The trash bags you leave on the curb overnight are a welcome sign to any rodents in the area. Odors from garbage, especially food waste, spread in a large radius around your building, attracting rodents living or wandering nearby. With their powerful sense of smell, mice and rats will travel as far as 100 to 300 feet away to forage for food.
Indoors, pet food is another big culprit. House mice can get all the nutrition they need from leftover kibble in a pet bowl left out overnight—fats, proteins, carbohydrates, and water. Even dry dog food contains about 10% water, which is more than enough to satisfy a mouse’s daily hydration needs.
Of course, if you also happen to leave crumbs on the kitchen floor or improperly stored food in the cupboard, that’s all the more reason for them to stay.
Shelter, Warmth, and Safety
Mice and rat infestations usually peak in the fall. As the weather outside grows colder, rodents tend seek warmth and shelter inside of homes and building.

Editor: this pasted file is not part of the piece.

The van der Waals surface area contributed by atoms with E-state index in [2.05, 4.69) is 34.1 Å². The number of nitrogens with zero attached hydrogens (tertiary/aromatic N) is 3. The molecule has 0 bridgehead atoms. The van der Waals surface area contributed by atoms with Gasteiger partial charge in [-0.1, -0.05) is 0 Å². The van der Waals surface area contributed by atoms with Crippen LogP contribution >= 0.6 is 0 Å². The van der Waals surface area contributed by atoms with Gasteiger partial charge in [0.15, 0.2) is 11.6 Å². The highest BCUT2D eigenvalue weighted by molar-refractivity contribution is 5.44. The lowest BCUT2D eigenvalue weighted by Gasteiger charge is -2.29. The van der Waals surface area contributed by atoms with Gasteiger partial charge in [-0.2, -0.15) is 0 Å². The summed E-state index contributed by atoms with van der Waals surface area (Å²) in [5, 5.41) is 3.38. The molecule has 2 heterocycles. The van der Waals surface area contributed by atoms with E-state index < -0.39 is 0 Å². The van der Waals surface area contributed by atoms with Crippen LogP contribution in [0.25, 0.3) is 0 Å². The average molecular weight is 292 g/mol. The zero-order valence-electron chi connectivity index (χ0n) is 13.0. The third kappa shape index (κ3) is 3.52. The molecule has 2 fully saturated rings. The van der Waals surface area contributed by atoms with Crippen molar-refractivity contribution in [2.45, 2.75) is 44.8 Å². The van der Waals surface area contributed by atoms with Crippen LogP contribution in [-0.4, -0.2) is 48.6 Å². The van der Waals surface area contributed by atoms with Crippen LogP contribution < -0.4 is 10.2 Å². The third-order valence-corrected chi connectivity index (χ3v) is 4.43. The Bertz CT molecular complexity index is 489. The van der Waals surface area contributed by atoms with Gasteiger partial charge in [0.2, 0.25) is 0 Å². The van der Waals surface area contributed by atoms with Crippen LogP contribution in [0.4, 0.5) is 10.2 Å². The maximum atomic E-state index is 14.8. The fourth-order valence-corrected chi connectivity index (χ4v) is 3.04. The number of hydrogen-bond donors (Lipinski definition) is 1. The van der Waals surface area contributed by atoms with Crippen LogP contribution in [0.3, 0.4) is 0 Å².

If you have a lot of clutter on your property (or even just a lot of nooks and crannies), this makes it even more inviting to these pests.
Autumn isn’t the only time to keep an eye out, though. Rodents are a year-round problem in NYC.
Outdoor rodent populations tend to spike in the spring, during mating season. During those warm weather months, you may see them outside in broad daylight more, but at night they’ll still look for unsuspecting buildings to make their nests.
How to Prevent Mice and Rats
You can prevent an infestation by reversing the causes above. Using the Integrated Pest Management approach, here are four things to fix: access to the building, access to food, access to water, and access to places rodents can hide.
Reduce Access to Food and Water
- One of the main sources of food for rats is trash. Make sure your trash is stored in sturdy containers with a tight-fitting lid.
- Bring trash to the curb only on the day of pick-up so as to not leave it out overnight.